Facing quality opponents early like the Tigers can only help. Princeton has seen that it can compete with any team, and it is building a winning mindset by taking on bigger challenges.
“I’m super inspired by the younger guys on the team,” D’Angelo said.
“They’ve really been laying it all on the line. I want to get to a point where I’m competing like those guys. I’ve really drawn inspiration from them. From a team standpoint, it shows we’re right in there with the top teams in the country and we can be a top 5 team. This is something coach Ayres said to me when I was a recruit in high school. I was a 17-year-old kid and he gave me his vision for this team and I was inspired and bought into it. Ever since then, I’ve been 100 percent committed to this team. Throughout my time here, I’ve really seen the transition of this program. I’d like to think I played a role in it, which is super important to me. I have a ton of pride in this program and I want to represent it to the best of my ability.”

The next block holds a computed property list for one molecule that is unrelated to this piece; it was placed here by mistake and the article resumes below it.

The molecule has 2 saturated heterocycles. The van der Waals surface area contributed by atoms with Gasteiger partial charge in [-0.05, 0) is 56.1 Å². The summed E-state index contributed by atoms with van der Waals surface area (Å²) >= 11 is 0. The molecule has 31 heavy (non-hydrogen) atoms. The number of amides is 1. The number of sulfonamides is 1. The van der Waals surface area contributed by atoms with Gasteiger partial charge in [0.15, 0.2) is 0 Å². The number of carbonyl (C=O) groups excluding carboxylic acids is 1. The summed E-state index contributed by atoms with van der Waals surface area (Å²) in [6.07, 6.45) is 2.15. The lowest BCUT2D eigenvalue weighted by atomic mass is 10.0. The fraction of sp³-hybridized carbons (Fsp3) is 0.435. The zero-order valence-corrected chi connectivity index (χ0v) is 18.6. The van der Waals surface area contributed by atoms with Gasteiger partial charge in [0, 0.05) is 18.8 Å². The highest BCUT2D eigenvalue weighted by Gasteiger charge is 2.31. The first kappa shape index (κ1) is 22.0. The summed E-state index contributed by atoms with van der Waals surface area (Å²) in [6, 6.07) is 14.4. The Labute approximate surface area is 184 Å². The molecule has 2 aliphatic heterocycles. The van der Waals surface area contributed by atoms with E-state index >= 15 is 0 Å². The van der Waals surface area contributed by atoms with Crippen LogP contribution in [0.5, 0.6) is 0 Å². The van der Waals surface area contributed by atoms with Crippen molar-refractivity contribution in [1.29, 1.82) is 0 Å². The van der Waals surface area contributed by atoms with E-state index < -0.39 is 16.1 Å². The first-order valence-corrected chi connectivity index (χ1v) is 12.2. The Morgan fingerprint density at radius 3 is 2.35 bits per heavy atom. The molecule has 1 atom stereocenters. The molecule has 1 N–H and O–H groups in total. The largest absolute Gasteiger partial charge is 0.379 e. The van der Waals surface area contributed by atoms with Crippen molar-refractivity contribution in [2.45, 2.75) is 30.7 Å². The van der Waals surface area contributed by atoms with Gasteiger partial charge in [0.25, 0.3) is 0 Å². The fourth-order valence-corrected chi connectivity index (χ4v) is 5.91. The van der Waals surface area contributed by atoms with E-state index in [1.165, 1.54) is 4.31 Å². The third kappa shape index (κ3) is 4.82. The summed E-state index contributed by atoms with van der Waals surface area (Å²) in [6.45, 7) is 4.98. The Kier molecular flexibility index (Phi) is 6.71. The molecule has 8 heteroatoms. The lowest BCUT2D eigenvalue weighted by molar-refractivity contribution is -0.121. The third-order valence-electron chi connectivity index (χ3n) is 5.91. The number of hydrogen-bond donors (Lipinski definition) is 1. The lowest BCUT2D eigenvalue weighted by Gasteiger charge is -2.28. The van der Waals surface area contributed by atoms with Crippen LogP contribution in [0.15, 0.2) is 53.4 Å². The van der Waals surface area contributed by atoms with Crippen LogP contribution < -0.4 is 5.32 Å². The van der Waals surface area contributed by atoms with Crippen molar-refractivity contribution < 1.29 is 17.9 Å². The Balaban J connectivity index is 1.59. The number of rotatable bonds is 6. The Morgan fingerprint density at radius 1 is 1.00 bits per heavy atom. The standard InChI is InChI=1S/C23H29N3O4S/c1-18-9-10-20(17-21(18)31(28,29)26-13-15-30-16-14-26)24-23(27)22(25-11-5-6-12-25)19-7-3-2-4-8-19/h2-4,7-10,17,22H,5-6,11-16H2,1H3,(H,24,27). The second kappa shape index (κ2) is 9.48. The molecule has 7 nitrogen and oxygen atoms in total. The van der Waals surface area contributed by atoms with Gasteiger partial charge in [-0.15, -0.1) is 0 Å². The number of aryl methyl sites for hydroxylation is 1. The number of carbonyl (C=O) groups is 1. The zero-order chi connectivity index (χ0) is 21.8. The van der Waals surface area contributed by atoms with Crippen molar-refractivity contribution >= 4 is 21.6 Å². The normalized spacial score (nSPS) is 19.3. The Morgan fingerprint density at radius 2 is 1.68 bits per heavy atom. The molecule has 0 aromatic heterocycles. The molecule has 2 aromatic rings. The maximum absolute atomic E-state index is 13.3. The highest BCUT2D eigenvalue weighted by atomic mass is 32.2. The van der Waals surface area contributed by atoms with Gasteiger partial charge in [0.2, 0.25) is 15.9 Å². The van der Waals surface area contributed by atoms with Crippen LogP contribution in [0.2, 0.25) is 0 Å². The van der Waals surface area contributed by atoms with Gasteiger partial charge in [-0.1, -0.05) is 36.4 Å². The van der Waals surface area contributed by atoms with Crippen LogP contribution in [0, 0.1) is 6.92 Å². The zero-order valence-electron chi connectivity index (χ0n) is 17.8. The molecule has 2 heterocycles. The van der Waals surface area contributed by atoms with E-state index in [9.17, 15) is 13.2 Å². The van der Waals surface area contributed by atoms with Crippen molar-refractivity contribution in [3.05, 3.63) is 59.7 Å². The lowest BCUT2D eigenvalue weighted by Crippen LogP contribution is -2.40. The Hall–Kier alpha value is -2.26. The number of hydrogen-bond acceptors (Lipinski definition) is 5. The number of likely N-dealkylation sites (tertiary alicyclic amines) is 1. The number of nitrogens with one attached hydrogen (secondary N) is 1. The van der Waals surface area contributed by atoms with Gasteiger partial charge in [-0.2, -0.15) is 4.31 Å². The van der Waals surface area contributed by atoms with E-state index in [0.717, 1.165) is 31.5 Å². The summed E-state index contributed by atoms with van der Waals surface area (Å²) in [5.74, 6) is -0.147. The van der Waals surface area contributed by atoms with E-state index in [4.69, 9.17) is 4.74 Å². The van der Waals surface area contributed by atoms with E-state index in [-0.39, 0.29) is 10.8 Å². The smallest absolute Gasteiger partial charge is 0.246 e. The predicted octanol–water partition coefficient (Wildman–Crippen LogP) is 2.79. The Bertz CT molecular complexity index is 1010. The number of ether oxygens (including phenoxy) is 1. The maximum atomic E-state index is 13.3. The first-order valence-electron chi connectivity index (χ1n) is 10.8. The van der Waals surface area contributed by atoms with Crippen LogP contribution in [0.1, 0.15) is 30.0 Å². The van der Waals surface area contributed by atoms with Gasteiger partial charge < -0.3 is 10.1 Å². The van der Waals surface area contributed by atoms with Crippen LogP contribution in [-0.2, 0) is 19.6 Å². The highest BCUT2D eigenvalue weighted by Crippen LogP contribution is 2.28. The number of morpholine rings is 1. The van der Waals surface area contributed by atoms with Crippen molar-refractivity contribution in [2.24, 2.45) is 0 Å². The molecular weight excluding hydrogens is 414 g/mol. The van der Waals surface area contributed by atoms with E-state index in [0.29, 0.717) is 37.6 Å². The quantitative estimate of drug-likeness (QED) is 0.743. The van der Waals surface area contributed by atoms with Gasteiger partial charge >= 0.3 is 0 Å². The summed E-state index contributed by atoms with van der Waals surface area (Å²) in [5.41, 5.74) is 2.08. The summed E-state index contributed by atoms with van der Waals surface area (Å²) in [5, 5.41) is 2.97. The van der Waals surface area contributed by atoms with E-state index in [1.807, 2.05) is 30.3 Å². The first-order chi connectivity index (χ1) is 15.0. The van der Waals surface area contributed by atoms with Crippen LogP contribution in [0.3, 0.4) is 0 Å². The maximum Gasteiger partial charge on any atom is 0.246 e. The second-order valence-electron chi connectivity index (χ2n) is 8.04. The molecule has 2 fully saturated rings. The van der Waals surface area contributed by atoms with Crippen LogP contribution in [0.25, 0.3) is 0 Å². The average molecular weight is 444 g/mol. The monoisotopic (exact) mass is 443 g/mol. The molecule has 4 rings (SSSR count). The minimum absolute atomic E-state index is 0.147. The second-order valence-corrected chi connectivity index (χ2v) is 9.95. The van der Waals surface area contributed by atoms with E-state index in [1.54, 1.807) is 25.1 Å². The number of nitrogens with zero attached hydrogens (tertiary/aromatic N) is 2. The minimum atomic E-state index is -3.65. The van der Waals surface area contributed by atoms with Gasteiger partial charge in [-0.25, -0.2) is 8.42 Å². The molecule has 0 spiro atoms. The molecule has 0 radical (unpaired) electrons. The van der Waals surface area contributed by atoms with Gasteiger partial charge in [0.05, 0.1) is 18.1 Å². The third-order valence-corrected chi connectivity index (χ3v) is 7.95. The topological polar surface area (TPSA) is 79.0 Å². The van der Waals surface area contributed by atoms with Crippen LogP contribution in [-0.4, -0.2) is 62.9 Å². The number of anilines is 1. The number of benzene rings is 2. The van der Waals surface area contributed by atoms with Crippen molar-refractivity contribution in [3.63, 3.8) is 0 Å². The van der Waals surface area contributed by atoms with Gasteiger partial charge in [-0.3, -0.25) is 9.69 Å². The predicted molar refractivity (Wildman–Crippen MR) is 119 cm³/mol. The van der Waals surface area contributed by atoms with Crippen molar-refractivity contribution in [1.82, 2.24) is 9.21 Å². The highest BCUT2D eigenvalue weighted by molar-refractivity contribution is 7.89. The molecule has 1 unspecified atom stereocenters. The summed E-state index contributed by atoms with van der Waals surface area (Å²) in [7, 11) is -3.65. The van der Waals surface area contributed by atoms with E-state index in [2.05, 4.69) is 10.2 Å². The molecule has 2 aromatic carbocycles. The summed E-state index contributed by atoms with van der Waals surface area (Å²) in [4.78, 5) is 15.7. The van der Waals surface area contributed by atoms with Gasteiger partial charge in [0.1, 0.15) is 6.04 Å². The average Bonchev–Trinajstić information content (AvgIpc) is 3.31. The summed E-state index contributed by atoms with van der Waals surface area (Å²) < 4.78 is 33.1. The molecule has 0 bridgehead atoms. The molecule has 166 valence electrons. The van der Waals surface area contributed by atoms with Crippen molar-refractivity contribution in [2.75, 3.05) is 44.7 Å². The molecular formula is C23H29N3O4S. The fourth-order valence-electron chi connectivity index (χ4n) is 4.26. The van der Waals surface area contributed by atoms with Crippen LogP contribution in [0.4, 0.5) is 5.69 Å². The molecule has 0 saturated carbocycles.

D’Angelo and the Tigers have another challenge ahead on December 19 when they host 20th-ranked Rider University at Dillon Gym. Beyond that match is the 57th Annual Ken Kraft Midlands Championships from December 29-30 at Hoffman Estates, Ill. and another chance to shine on a big stage.
“When I put all that work in, I want to make the most of that seven minutes that I get out on the mat,” D’Angelo said.
“I want to be the match that everyone is looking forward to, everyone’s talking about. It really helps me put that in perspective when I’m training. I know when I go out there, it’s going to be exciting, it’s going to be a great environment. That really helps.”
Hosting Iowa gave local Princeton fans a chance to see the best of wrestling and that charged atmosphere.